[Updated] Supreme Court Ruling Could Increase False Claims Cases

False claims cases against health care providers—home health included—could spike following a June 16 ruling by the U.S. Supreme Court regarding payment conditions in provider claims.

The Supreme Court unanimously decided that the implied false certification theory can be a basis for False Claims Act (FCA) liability when a party submitting a claim makes specific representations about its services, but fails to disclose its non-compliance with relevant regulations or laws.

“The decision has far-reaching impact potential on any company that does business with the U.S. government including home health agencies under Medicare,” William Dombi, vice president for law with the National Association for Home Care and Hospice (NAHC), told Home Health Care News in an email. “With this ruling, violations of an expanded group of rules could trigger prosecution and liability under the False Claims Act.”

In the case at hand, Universal Health Services v. Escobar, the Supreme Court found that a government contractor’s Medicaid reimbursement claims were legally false, despite payment conditions not being clearly specified.

Part of the issue lies in the definition of a false or fraudulent claim, as Congress did not explicitly outline the terms in the False Claims Act. As such, the question remained if omissions in health care claims from providers qualified as fraudulent or false.

The court put the issue to bed with its ruling on implied certification.

“We first hold that, at least in certain circumstances, the implied false certification theory can be a basis for liability,” the Supreme Court opinion from Justice Clarence Thomas reads.

A defendant can have “actual knowledge” that a condition is relevant, even if the government does not specifically deem it a condition of payment, Thomas said.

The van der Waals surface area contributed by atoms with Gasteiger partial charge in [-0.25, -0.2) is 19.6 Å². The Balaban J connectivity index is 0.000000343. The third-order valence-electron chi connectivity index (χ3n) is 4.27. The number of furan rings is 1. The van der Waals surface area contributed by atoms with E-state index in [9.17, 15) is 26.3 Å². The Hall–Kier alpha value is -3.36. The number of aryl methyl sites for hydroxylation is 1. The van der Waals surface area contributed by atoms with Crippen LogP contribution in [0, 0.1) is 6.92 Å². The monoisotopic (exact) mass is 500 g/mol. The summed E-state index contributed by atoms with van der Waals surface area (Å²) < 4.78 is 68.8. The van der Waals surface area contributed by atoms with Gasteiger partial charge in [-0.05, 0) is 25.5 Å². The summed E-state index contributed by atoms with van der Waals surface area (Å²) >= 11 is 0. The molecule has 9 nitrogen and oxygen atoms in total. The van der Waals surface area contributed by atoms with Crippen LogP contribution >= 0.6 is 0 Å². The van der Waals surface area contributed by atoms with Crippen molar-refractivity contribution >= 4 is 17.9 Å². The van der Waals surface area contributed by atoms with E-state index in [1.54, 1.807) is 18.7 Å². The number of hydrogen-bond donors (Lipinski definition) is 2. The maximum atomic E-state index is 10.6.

“What matters is not the label that the government attaches to a requirement, but whether the defendant knowingly violated a requirement that the defendant knows is material to the government’s payment decision,” Thomas wrote.

The Supreme Court also clarified that not all misrepresentations are fraudulent, noting that a misrepresentation cannot be considered material simply because the government designates compliance with a specific requirement as a condition of payment.

“Materiality also cannot be found where noncompliance is minor or insubstantial,” Thomas wrote. “Moreover, if the government pays a particular claim in full despite its actual knowledge that certain requirements were violated, that is very strong evidence that those requirements are not material.”

While the ruling could potentially open up more false claims cases, there may still be some interpretations to clarify regulations related to conditions of payment, according to Dombi.

“The court’s ruling is also likely to trigger many years of clarifying interpretation in the lower courts,” he said.

Written by Amy Baxter and Mary Kate Nelson